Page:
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How To Avoid Muddy Paw Prints On Your Floors


How To Avoid Muddy Paw Prints On Your Floors http://www.heavenlygreens.com/blog/how-to-avoid-muddy-paw-prints-on-your-floors @heavenlygreens

Most pet parents are the ultimate in devotion when it comes to their cats and dogs. We love their purrs and wags and all the silly things they do. But that doesn’t mean they’re perfect, and one of their less charming traits is their ability to track mud, grass clippings and other yard debris, and heaven-knows-what-else into the house. A clean house is a nice thing. Muddy paw prints all over the floors? Never.

There is one simple solution to this problem: install artificial turf.

Artificial turf trumps mess, even muddy paw prints

Your lawn can be a surprisingly big factor when it comes to mud-season paw problems. When it rains, natural grass gets soaked and stays soggy because it often doesn’t drain well. If you’re one of the many whose yard soil has a high clay component, you know what we’re talking about. So any residual dust or dirt that was on the grass turns to mud.

Add to that the fact that natural grass isn’t in the best condition during the winter. In colder temperatures it can go partially dormant, leaving behind dried debris just waiting to stick to some unsuspecting pet’s feet and fur. That debris is joined by left-over trimmings and built-up thatch that remain after you mow, so there’s even more to track in.

Artificial turf, on the other hand, drains like a champ. The turf itself is designed for that, and the multi-layer sub-surface installation system ensures the grass will perform as expected. No matter how much it rains, it won’t puddle up or get soggy, so it doesn’t make mud. It doesn’t go dormant or accumulate clippings because you never have to mow it. So it’s not only cleaner than natural grass, it’s prettier all year long.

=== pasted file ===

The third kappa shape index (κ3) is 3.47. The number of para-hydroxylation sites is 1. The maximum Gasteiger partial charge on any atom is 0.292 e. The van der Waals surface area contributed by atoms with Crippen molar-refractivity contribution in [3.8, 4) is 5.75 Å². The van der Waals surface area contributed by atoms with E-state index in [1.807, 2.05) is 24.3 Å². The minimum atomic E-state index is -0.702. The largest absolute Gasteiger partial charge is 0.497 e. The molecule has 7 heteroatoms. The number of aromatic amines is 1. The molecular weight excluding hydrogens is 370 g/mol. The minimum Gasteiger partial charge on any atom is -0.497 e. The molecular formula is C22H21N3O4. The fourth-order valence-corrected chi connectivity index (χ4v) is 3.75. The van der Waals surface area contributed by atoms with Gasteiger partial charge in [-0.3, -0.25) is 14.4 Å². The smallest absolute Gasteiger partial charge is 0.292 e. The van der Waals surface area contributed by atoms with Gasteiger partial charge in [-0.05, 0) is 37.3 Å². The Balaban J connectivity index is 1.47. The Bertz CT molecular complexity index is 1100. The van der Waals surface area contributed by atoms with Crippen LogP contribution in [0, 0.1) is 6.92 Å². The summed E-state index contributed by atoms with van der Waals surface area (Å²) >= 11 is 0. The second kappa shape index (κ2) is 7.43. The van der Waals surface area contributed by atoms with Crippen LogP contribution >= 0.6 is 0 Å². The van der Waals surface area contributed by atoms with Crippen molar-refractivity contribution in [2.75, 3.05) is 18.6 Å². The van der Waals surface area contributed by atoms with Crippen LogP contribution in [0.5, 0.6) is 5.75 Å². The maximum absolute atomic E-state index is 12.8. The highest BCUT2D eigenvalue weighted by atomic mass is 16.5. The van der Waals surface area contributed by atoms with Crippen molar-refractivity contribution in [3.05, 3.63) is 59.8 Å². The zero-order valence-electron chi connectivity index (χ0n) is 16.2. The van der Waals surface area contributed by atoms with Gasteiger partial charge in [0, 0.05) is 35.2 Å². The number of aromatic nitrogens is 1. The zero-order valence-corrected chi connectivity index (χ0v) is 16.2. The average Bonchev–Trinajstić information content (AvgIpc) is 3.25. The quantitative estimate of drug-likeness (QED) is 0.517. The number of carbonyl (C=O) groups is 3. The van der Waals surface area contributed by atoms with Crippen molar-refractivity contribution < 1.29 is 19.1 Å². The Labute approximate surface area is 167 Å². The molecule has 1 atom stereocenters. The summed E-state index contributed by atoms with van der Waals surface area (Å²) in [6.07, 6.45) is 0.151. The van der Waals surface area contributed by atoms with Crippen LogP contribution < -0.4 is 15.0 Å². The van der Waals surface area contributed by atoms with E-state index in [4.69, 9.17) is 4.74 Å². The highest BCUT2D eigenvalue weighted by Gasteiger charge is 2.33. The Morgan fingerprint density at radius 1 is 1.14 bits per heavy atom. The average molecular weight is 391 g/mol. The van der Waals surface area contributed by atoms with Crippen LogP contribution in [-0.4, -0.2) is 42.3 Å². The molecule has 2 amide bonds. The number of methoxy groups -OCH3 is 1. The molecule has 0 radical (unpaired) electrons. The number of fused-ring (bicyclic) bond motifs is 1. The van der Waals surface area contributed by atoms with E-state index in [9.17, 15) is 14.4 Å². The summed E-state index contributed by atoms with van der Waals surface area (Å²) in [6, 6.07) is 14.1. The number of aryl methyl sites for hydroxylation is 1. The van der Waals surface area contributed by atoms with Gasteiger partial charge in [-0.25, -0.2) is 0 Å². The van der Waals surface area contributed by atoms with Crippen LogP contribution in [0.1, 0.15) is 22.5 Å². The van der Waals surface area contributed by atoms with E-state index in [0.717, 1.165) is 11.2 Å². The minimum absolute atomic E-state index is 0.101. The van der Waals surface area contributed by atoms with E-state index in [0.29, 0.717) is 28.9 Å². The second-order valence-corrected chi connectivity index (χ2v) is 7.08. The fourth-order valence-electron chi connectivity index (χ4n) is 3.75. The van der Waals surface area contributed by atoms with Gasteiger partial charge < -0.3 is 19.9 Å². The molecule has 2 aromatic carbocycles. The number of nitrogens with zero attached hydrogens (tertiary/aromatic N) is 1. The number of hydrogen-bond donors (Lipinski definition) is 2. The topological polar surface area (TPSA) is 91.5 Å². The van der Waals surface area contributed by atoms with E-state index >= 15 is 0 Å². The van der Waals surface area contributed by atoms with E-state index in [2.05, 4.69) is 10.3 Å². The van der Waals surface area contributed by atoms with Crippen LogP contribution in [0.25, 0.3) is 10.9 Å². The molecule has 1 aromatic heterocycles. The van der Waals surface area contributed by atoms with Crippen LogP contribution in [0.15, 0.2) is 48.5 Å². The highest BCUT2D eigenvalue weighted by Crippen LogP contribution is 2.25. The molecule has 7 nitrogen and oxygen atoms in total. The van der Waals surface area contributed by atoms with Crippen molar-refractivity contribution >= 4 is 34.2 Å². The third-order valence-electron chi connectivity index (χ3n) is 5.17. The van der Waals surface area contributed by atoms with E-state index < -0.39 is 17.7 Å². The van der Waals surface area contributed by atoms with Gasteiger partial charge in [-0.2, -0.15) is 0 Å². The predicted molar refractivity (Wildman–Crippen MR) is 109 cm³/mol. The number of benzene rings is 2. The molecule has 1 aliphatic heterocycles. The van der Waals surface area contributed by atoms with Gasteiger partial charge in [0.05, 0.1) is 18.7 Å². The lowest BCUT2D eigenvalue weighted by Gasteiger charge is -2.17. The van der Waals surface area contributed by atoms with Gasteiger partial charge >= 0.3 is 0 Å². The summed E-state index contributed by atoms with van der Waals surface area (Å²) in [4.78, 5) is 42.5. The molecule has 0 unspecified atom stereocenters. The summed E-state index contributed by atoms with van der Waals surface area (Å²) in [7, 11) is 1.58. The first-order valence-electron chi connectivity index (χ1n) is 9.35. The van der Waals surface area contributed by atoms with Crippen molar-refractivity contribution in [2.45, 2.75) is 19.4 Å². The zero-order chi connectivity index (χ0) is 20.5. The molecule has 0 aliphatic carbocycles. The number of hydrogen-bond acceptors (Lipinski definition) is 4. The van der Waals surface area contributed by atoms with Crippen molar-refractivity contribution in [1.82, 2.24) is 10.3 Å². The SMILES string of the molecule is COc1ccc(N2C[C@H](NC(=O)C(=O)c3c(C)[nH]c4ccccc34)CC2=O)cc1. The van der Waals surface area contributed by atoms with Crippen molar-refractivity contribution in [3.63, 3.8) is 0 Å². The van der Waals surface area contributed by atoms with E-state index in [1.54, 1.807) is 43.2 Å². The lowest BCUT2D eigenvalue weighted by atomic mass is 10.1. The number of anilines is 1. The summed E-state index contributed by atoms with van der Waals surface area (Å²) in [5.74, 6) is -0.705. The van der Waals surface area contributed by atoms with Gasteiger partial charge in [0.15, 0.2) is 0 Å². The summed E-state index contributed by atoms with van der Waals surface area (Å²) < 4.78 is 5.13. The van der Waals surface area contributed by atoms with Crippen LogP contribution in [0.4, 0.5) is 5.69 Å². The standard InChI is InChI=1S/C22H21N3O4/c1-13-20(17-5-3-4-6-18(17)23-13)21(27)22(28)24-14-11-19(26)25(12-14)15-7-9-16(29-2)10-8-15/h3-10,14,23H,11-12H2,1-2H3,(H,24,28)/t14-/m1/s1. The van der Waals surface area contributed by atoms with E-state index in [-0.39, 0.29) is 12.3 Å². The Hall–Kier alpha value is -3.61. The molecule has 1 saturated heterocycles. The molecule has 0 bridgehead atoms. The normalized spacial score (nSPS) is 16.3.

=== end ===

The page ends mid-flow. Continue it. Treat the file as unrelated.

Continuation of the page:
Mud will happen anyway

Dogs, especially, have a special knack for getting dirty. So unless you cover your entire property with artificial turf (something even we don’t recommend), there will still be opportunities for Fido (and Fluffy the cat) to get muddy.

Even if you are lucky enough to have a mud room, an excited pet can quickly zip through and into the rest of your home. All bets are off, when it comes to muddy paw prints on your floors.  So, what’s a loving bug frustrated pet parent to do?

Create a washing station

You could put a pot of water just outside the door. When your dog or cat is ready to come in, you can bathe their feet in the water to cleanse them, then wipe them dry. Then your pet is ready to enter. Or you could invest in a special doggie doormat, a pet paw cleaning glove or some other product made especially for this purpose.  

Try pet footwear

Rain boots can be quite stylish, and they come in all pet sizes. Some you can even throw in the washer. Nonetheless, your dog may take exception to this concept and be disinclined to cooperate. After a knock-down-drag-out struggle worthy of a YouTube video, you may be disinclined to cooperate yourself. Not to mention you’ll have to do this dance every time your pup wants to go out. Wiping off your dog’s feet at the door is looking better and better.

Your cat? Forget it. You’ll need first aid.

Keep feet trimmed

Excess fur between the paw pads just collects more mud. This can be a problem with dogs, so trim that fur so it doesn’t protrude. Keep nails clipped short, too.

Turn paw cleaning into a treat

Just like people, dogs and cats can suffer from dry feet in winter, and that not comfortable. So after you give their paws a trim, treat them to a soothing foot massage with moisturizer or paw conditioner. A nice cookie or catnip chew would be the perfect finishing touch. You’ll have a happier, healthier pet and a cleaner house, too.


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